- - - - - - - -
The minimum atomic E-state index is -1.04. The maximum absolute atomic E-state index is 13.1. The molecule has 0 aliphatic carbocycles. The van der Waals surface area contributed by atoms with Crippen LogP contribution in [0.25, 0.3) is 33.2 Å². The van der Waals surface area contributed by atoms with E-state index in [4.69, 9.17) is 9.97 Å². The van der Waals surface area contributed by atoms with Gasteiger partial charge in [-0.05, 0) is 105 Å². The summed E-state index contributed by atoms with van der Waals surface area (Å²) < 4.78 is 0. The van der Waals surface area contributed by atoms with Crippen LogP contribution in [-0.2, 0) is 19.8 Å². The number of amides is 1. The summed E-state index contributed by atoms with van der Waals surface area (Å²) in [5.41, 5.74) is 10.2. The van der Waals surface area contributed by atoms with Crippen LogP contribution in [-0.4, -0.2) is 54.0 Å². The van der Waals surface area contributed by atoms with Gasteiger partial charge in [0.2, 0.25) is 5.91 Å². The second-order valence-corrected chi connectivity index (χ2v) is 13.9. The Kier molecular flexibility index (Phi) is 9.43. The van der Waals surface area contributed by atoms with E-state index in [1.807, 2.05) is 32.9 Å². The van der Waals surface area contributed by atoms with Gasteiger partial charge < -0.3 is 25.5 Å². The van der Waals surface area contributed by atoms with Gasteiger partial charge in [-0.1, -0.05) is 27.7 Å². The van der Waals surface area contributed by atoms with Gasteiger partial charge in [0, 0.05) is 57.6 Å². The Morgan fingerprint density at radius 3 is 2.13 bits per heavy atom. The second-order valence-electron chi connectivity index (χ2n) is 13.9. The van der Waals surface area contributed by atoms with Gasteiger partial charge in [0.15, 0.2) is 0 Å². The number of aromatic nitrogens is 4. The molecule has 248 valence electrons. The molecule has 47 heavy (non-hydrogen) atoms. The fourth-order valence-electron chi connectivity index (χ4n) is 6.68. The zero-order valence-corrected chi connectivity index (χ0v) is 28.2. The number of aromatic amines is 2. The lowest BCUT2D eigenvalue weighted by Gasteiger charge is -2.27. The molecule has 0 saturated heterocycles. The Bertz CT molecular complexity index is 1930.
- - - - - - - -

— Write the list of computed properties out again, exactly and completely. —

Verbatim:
The minimum atomic E-state index is -1.04. The maximum absolute atomic E-state index is 13.1. The molecule has 0 aliphatic carbocycles. The van der Waals surface area contributed by atoms with Crippen LogP contribution in [0.25, 0.3) is 33.2 Å². The van der Waals surface area contributed by atoms with E-state index in [4.69, 9.17) is 9.97 Å². The van der Waals surface area contributed by atoms with Gasteiger partial charge in [-0.05, 0) is 105 Å². The summed E-state index contributed by atoms with van der Waals surface area (Å²) < 4.78 is 0. The van der Waals surface area contributed by atoms with Crippen LogP contribution in [-0.2, 0) is 19.8 Å². The number of amides is 1. The summed E-state index contributed by atoms with van der Waals surface area (Å²) in [5.41, 5.74) is 10.2. The van der Waals surface area contributed by atoms with Crippen LogP contribution in [-0.4, -0.2) is 54.0 Å². The van der Waals surface area contributed by atoms with Gasteiger partial charge in [0.2, 0.25) is 5.91 Å². The second-order valence-corrected chi connectivity index (χ2v) is 13.9. The Kier molecular flexibility index (Phi) is 9.43. The van der Waals surface area contributed by atoms with E-state index in [1.807, 2.05) is 32.9 Å². The van der Waals surface area contributed by atoms with Gasteiger partial charge < -0.3 is 25.5 Å². The van der Waals surface area contributed by atoms with Gasteiger partial charge in [-0.1, -0.05) is 27.7 Å². The van der Waals surface area contributed by atoms with Gasteiger partial charge in [0, 0.05) is 57.6 Å². The Morgan fingerprint density at radius 3 is 2.13 bits per heavy atom. The second-order valence-electron chi connectivity index (χ2n) is 13.9. The van der Waals surface area contributed by atoms with Gasteiger partial charge in [0.15, 0.2) is 0 Å². The number of aromatic nitrogens is 4. The molecule has 248 valence electrons. The molecule has 47 heavy (non-hydrogen) atoms. The fourth-order valence-electron chi connectivity index (χ4n) is 6.68. The zero-order valence-corrected chi connectivity index (χ0v) is 28.2. The number of aromatic amines is 2. The lowest BCUT2D eigenvalue weighted by Gasteiger charge is -2.27. The molecule has 0 saturated heterocycles. The Bertz CT molecular complexity index is 1930.